Mutation of three residues in the third intracellular loop of the dopamine D2 receptor creates an internalization-defective receptor

Cecilea C. Clayton, Prashant Donthamsetti, Nevin A. Lambert, Jonathan A. Javitch, Kim A. Neve

Research output: Contribution to journalArticlepeer-review

15 Scopus citations

Abstract

Arrestins mediate desensitization and internalization of G protein-coupled receptors and also direct receptor signaling toward heterotrimeric G protein-independent signaling pathways. We previously identified a four-residue segment (residues 212-215) of the dopamine D2 receptor that is necessary for arrestin binding in an in vitro heterologous expression system but that also impairs receptor expression. We now describe the characterization of additional mutations at that arrestin binding site in the third intracellular loop. Mutating two (residues 214 and 215) or three (residues 213-215) of the four residues to alanine partially decreased agonist-induced recruitment of arrestin3 without altering activation of a G protein. Arrestin-dependent receptor internalization, which requires arrestin binding to β2-adaptin (the β2 subunit of the clathrin-associated adaptor protein AP2) and clathrin, was disproportionately affected by the three-residue mutation, with no agonist-induced internalization observed even in the presence of overexpressed arrestin or G protein-coupled receptor kinase 2. The disjunction between arrestin recruitment and internalization could not be explained by alterations in the time course of the receptor-arrestin interaction, the recruitment of G protein-coupled receptor kinase 2, or the receptor-induced interaction between arrestin and β2-adaptin, suggesting that the mutation impairs a property of the internalization complex that has not yet been identified.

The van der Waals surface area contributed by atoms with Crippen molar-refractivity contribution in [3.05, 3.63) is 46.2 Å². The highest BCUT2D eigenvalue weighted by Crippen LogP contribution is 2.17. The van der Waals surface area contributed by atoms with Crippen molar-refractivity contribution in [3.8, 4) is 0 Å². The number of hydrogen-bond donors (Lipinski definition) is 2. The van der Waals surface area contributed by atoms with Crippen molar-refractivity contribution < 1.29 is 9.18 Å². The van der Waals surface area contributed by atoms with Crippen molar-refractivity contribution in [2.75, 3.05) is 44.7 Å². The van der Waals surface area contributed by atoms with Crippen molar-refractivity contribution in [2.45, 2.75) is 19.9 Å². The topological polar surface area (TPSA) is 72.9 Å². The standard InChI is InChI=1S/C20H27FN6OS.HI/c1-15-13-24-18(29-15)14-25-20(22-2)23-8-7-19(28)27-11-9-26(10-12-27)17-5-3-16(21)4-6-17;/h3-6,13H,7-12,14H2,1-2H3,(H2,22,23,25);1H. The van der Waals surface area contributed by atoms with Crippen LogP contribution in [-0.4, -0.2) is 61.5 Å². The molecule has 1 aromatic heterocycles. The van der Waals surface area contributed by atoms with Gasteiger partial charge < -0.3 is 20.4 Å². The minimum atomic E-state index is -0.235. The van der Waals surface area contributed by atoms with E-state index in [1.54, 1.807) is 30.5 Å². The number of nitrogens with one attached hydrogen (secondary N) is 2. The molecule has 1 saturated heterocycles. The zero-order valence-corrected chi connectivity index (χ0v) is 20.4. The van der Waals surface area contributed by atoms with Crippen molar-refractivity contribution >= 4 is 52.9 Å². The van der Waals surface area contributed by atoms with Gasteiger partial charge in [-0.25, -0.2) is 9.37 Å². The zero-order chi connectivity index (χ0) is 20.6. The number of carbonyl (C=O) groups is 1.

Original languageEnglish (US)
Pages (from-to)33663-33675
Number of pages13
JournalJournal of Biological Chemistry
Volume289
Issue number48
DOIs
StatePublished - Nov 28 2014

ASJC Scopus subject areas

  • Biochemistry
  • Molecular Biology
  • Cell Biology

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